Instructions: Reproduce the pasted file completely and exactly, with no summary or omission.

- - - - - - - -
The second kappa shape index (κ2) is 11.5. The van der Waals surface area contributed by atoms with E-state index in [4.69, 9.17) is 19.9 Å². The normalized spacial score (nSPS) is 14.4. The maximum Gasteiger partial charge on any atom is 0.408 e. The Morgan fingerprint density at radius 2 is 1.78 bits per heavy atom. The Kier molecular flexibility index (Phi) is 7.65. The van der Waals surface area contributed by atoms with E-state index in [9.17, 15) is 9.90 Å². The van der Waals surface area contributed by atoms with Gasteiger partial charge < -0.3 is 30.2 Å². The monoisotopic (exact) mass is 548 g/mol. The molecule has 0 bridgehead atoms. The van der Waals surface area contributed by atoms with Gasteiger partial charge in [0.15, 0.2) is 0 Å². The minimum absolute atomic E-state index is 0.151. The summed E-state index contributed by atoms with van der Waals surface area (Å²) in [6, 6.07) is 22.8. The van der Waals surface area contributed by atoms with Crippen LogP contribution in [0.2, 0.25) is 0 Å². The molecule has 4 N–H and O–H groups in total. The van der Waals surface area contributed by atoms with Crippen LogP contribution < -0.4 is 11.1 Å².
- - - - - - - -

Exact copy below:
The second kappa shape index (κ2) is 11.5. The van der Waals surface area contributed by atoms with E-state index in [4.69, 9.17) is 19.9 Å². The normalized spacial score (nSPS) is 14.4. The maximum Gasteiger partial charge on any atom is 0.408 e. The Morgan fingerprint density at radius 2 is 1.78 bits per heavy atom. The Kier molecular flexibility index (Phi) is 7.65. The van der Waals surface area contributed by atoms with E-state index in [9.17, 15) is 9.90 Å². The van der Waals surface area contributed by atoms with Gasteiger partial charge < -0.3 is 30.2 Å². The monoisotopic (exact) mass is 548 g/mol. The molecule has 0 bridgehead atoms. The van der Waals surface area contributed by atoms with Gasteiger partial charge in [0.15, 0.2) is 0 Å². The minimum absolute atomic E-state index is 0.151. The summed E-state index contributed by atoms with van der Waals surface area (Å²) in [6, 6.07) is 22.8. The van der Waals surface area contributed by atoms with Crippen LogP contribution in [0.2, 0.25) is 0 Å². The molecule has 4 N–H and O–H groups in total. The van der Waals surface area contributed by atoms with Crippen LogP contribution < -0.4 is 11.1 Å².